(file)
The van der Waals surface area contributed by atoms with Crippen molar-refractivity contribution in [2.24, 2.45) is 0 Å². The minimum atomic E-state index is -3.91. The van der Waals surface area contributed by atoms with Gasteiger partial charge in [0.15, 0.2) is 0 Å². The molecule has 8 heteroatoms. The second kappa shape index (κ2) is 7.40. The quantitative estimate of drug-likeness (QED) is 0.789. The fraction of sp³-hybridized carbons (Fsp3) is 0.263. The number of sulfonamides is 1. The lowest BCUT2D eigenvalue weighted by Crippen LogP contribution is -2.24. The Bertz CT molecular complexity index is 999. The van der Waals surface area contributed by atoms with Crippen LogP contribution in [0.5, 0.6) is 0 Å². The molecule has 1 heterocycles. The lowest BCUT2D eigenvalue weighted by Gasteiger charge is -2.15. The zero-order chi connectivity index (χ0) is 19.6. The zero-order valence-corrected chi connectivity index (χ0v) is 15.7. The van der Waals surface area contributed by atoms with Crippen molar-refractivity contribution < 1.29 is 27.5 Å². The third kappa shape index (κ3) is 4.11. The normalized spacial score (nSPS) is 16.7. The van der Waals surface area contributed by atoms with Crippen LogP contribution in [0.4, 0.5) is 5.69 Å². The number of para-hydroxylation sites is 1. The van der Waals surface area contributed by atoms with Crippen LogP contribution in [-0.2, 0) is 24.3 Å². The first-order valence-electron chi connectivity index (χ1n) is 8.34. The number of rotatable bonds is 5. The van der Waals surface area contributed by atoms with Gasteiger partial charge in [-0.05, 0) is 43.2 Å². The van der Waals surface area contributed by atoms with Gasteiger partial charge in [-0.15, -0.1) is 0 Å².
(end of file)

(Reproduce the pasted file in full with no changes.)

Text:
The van der Waals surface area contributed by atoms with Crippen molar-refractivity contribution in [2.24, 2.45) is 0 Å². The minimum atomic E-state index is -3.91. The van der Waals surface area contributed by atoms with Gasteiger partial charge in [0.15, 0.2) is 0 Å². The molecule has 8 heteroatoms. The second kappa shape index (κ2) is 7.40. The quantitative estimate of drug-likeness (QED) is 0.789. The fraction of sp³-hybridized carbons (Fsp3) is 0.263. The number of sulfonamides is 1. The lowest BCUT2D eigenvalue weighted by Crippen LogP contribution is -2.24. The Bertz CT molecular complexity index is 999. The van der Waals surface area contributed by atoms with Crippen LogP contribution in [0.5, 0.6) is 0 Å². The molecule has 1 heterocycles. The lowest BCUT2D eigenvalue weighted by Gasteiger charge is -2.15. The zero-order chi connectivity index (χ0) is 19.6. The zero-order valence-corrected chi connectivity index (χ0v) is 15.7. The van der Waals surface area contributed by atoms with Crippen molar-refractivity contribution < 1.29 is 27.5 Å². The third kappa shape index (κ3) is 4.11. The normalized spacial score (nSPS) is 16.7. The van der Waals surface area contributed by atoms with Crippen LogP contribution in [0.4, 0.5) is 5.69 Å². The number of para-hydroxylation sites is 1. The van der Waals surface area contributed by atoms with Crippen LogP contribution in [-0.2, 0) is 24.3 Å². The first-order valence-electron chi connectivity index (χ1n) is 8.34. The number of rotatable bonds is 5. The van der Waals surface area contributed by atoms with Gasteiger partial charge in [-0.05, 0) is 43.2 Å². The van der Waals surface area contributed by atoms with Gasteiger partial charge in [-0.15, -0.1) is 0 Å².